The “T-800 Model 101” Terminator in the cult classic “The Terminator”, directed by James Cameron, comes from the year 2029 to kill Sarah Connor whose son was to lead the war against machines in a post-apocalyptic future. Think about it… 2029 is a mere 12 years away!
While the movie and its basic plot about machines battling man for supremacy left us with a mix of awe, bewilderment and a not so minute dose of skepticism when it was first released in 1984, one cannot deny that in 2017, the Fourth Industrial revolution is indeed upon us, more quickly and with greater ferocity and velocity that we imagined it to be. Not a day goes by without one reading an article or a research report on how automation and AI will shape the world in the days to come (hopefully all of these have been written by humans!)
….these predictions bring in three broad categories of feelings…
Sense of Excitement – everyone is waiting with bated breath for the driver-less car to roll out–hopefully, when ready, the car will not decide that it does not want humans in it
Sense of Fear – McKinsey’s Global Institute, in its January 2017 report says that almost half of today’s work activities could be automated by 2055
Sense of incredulity – robot poetry is making the rounds – oh yeah, you read that right!
While these changes will indeed sweep our world (give or take a few years) what is of interest is how will organizations deal with these changes with regard to their workforce? Will employees just be discarded in favor of machines, leaving governments and the society at large to deal with the after-effects of large scale unemployment or will organizations invest time and monies in helping their workforce cope up with the new world, reshaping and re-skilling them evolve into better jobs and also co-exist with technology of the future.
If one goes by historical precedent, technology changes have happened in the past too and organizations have invested heavily in training and re-skilling their workforce and it would be safe to assume that the same would continue. As per the Future of Jobs report released by the World Economic Forum, two-thirds of the CHRO’s surveyed have indicated that investment in re-skilling employees as part of their change management strategy is a top ranking priority area. While this metric is heartening, the approach and execution of the re-skilling and training strategy would be a huge differentiator for organizations.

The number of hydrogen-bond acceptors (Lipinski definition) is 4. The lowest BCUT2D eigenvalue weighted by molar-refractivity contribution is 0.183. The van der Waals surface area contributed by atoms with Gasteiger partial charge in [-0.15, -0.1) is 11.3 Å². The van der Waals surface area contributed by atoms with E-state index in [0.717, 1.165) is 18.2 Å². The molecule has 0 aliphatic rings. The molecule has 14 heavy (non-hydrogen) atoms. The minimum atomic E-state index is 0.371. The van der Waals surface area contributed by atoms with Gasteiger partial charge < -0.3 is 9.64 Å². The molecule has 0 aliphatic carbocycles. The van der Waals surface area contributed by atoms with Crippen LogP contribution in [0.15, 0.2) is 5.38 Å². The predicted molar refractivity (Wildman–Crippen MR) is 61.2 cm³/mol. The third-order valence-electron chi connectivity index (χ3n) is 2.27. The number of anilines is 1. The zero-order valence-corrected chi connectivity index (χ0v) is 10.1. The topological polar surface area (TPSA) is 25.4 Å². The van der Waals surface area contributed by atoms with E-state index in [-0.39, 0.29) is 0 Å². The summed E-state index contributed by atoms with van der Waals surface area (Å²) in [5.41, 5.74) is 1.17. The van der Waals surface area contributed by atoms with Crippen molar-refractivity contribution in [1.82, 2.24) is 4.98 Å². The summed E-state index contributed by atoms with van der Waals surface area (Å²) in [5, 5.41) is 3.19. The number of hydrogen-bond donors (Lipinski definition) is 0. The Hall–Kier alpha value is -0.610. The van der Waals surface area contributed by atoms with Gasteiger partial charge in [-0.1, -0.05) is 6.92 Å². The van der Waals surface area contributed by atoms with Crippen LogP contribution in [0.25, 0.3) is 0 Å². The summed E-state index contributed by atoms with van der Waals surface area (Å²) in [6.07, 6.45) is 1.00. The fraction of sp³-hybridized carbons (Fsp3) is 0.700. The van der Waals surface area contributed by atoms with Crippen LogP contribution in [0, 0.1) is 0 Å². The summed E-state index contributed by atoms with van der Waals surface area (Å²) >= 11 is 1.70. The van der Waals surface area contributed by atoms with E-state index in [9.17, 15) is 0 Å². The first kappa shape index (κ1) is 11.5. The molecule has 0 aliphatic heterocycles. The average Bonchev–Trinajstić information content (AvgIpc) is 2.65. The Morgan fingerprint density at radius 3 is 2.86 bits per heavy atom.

With the advent of machines and AI, the traditional approach of according primary importance to technology skills and secondary importance to social skills will no longer work. Jobs that involve both “doing” and “thinking” skills would be affected and thus the focus of re-skilling/training would have to be on human interaction skills like co-existing with team members, negotiation, persuasion, emotional intelligence, teaching, leading others etc.
As per the Future of Jobs report, on an average, by 2020, more than a third of the desired skill sets of most vocations will be comprised of skills that are not yet considered crucial to the job. The actions that organizations will take towards dealing with skill management of their workforce can lead to significant business gains and an opportunity for their workforce to adapt and thrive for the new opportunities that lie ahead. For this to succeed, organizations have to get the three R’s of their People Training Strategy right
Re-skill – invest in re-skilling their workforce
Right Skill – invest in the right skills
Skill Right – invest in the right approach to build right skills